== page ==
Of all the clichés in a motoring writer’s repertoire, the term ‘reinventing the wheel’ has to be one of the worst. This time, however, it’s true: Goodyear’s 360 concept, a spherical wheel and tyre combination, literally reinvents the wheel. Even more radical is the fact that there is no mechanical connection between the wheels and the car at all. Instead, the body is supported over the wheels by magnetic levitation.
So is this an inspired idea, a moment of genius or maybe just plain bonkers? Far-fetched though it may sound, there’s certainly a serious element to it. Like many emerging technologies, this one was prompted by the rapid approach of autonomous vehicles.
“We envision that by 2030 most vehicles will be autonomous,” says Goodyear Dunlop’s director of consumer tyre technology, Percy Lemaire. “Capturing information will have to be done in a different way. We believe the tyre will not only connect the road to the vehicle but inform the vehicle too.”
Why a sphere? “Because the tyre can roll in any direction, providing incredible manoeuvrability and allowing a vehicle to move in any direction,” explains Lemaire. This applies not only to highway driving but to parking as well, so an autonomous vehicle could move sideways at 90deg to its centreline if necessary.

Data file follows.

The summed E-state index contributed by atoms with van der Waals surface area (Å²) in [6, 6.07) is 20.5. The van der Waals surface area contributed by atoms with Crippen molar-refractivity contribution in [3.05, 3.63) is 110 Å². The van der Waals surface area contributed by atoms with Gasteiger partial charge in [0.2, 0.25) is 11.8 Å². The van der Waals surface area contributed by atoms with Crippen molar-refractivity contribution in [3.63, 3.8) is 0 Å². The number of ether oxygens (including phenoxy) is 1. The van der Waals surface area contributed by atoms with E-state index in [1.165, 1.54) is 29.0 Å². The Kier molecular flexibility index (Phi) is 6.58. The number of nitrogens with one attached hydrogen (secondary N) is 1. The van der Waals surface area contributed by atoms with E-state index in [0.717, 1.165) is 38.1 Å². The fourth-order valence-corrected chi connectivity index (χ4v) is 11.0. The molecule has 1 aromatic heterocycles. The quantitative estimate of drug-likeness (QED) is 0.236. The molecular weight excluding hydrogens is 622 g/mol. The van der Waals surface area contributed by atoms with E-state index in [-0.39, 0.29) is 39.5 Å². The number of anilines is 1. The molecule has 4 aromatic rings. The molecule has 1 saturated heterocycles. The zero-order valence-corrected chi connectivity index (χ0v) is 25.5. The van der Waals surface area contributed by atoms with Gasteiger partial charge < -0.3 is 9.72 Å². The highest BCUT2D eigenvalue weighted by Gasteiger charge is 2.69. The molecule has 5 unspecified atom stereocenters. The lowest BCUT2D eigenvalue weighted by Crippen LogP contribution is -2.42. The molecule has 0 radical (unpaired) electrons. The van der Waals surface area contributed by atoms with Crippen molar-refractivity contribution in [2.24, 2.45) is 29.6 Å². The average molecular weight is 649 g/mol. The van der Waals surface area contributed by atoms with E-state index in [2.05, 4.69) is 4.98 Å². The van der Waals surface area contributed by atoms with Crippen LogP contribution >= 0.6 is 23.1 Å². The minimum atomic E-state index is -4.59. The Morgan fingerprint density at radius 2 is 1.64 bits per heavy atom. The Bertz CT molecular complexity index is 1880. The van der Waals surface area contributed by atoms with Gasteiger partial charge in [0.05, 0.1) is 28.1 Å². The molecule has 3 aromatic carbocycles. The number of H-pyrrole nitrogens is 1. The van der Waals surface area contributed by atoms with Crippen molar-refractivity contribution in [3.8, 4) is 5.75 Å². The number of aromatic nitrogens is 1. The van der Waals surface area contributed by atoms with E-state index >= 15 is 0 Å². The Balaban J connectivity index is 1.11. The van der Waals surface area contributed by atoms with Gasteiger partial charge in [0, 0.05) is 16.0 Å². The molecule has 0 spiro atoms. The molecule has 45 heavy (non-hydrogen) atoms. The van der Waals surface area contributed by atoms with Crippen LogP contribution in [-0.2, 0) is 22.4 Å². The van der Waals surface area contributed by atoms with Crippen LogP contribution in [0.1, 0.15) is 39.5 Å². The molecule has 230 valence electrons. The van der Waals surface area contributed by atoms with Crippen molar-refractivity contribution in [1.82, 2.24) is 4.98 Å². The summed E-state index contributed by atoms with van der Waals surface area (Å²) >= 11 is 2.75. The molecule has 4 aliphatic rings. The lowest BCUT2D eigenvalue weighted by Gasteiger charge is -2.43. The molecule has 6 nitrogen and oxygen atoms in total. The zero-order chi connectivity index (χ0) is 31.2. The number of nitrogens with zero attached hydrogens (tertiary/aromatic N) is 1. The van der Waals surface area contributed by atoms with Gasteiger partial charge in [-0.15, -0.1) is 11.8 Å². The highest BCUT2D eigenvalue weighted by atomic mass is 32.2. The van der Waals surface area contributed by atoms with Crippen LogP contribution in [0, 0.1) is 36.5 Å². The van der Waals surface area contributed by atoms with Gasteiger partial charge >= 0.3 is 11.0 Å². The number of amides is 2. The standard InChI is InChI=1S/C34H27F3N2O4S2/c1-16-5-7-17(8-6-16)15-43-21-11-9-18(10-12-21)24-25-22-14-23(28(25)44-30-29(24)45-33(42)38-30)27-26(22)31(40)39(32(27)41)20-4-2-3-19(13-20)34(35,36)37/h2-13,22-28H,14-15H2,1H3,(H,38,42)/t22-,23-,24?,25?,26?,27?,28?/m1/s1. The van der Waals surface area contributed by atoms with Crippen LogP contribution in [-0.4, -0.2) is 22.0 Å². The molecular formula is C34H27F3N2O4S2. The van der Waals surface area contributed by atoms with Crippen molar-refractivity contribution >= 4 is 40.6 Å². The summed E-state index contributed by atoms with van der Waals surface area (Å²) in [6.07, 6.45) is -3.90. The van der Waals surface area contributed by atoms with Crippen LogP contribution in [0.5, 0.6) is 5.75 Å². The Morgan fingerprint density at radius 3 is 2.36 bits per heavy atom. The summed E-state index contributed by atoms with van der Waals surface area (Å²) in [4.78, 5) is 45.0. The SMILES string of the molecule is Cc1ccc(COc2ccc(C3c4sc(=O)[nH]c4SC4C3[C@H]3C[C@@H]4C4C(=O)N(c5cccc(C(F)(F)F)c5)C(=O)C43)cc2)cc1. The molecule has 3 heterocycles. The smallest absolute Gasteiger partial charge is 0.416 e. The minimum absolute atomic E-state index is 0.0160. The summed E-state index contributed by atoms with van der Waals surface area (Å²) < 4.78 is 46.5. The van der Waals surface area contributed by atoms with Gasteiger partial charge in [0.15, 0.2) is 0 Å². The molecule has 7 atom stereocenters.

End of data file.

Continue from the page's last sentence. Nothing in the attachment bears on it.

Each 360 comprises a spherical core, which forms the wheel, and an outer casing - the tyre. The core contains the powertrain, which consists of an electric motor, battery and sensors. The internal components, including the motor and battery pack, are suspended in a chassis within the wheel, with the electric motor driving the sphere via a number of small wheels. The core is stabilised by a gyro enabling it to hold station as the sphere rotates, while the battery is recharged using wireless induction charging via pads beneath the car.